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‘Mass confusion’ as Michigan GOP preps presidential caucus amid leadership fight

Kristina Karamo speaking at a podium
Kristina Karamo says she plans to run the Michigan GOP’s March 2 caucus convention even if the Republican National Committee refuses to recognize her as state party chair (Bridge file photo by Jonathan Oosting)
  • Michigan Republicans are preparing for a new March 2 presidential caucus convention despite an ongoing leadership feud
  • Kristina Karamo say she ‘absolutely’ plans to run the convention despite critics voting to replace her with Pete Hoekstra
  • The convention will decide 39 of the state’s 55 presidential nomination delegates to the Republican National Convention in July

LANSING — The Michigan Republican Party is preparing to host an unprecedented presidential caucus convention on March 2, and Kristina Karamo says she intends to run the show despite efforts to remove her as chair.

The Republican National Committee’s executive board on Wednesday voted to recognize former Ambassador Pete Hoekstra as Michigan’s new chair, according to sources with first-hand knowledge. Former President Donald Trump had already endorsed him to replace Karamo.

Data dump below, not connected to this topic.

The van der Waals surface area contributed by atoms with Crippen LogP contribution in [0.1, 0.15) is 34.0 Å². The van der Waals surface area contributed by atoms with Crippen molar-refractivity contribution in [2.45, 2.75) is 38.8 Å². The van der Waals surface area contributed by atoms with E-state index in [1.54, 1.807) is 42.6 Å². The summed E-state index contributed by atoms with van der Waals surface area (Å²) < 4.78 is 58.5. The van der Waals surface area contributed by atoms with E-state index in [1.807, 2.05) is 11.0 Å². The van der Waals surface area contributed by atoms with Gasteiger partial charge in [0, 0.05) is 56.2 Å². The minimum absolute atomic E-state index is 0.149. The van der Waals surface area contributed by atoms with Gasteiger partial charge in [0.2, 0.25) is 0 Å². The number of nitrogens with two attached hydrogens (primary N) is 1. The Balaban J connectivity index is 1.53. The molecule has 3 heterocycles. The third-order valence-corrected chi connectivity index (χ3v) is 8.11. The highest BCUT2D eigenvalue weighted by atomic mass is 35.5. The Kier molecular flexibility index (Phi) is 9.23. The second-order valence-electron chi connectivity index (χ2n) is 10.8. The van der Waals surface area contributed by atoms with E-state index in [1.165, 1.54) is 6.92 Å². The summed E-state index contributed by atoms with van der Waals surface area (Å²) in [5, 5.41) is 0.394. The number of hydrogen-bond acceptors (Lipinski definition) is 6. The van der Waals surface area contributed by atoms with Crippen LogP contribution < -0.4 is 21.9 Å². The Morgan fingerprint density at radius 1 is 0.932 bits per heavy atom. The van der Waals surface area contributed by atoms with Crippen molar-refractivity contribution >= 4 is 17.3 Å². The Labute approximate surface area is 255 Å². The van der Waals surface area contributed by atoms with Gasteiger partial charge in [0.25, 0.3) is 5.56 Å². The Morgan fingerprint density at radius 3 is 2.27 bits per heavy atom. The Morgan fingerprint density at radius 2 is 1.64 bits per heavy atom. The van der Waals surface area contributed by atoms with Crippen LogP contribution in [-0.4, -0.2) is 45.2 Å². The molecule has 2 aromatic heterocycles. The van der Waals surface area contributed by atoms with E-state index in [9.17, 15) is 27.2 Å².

But only a court order would compel Karamo to step down before the convention, she told Bridge Michigan earlier Wednesday, refusing to concede her post as similar GOP leadership disputes play out in Michigan county parties set to meet Thursday night. 

“If the court intervenes and says I have to relinquish control of the party, then of course that changes things,” she said. “I'm not gonna go to jail.” 


Karamo’s comments come less than two weeks ahead of Michigan’s Feb. 27 presidential primary, which will mean less than usual for Republican voters because the state party will award most of its delegates based on the outcome of the congressional district caucus meetings planned for March 2.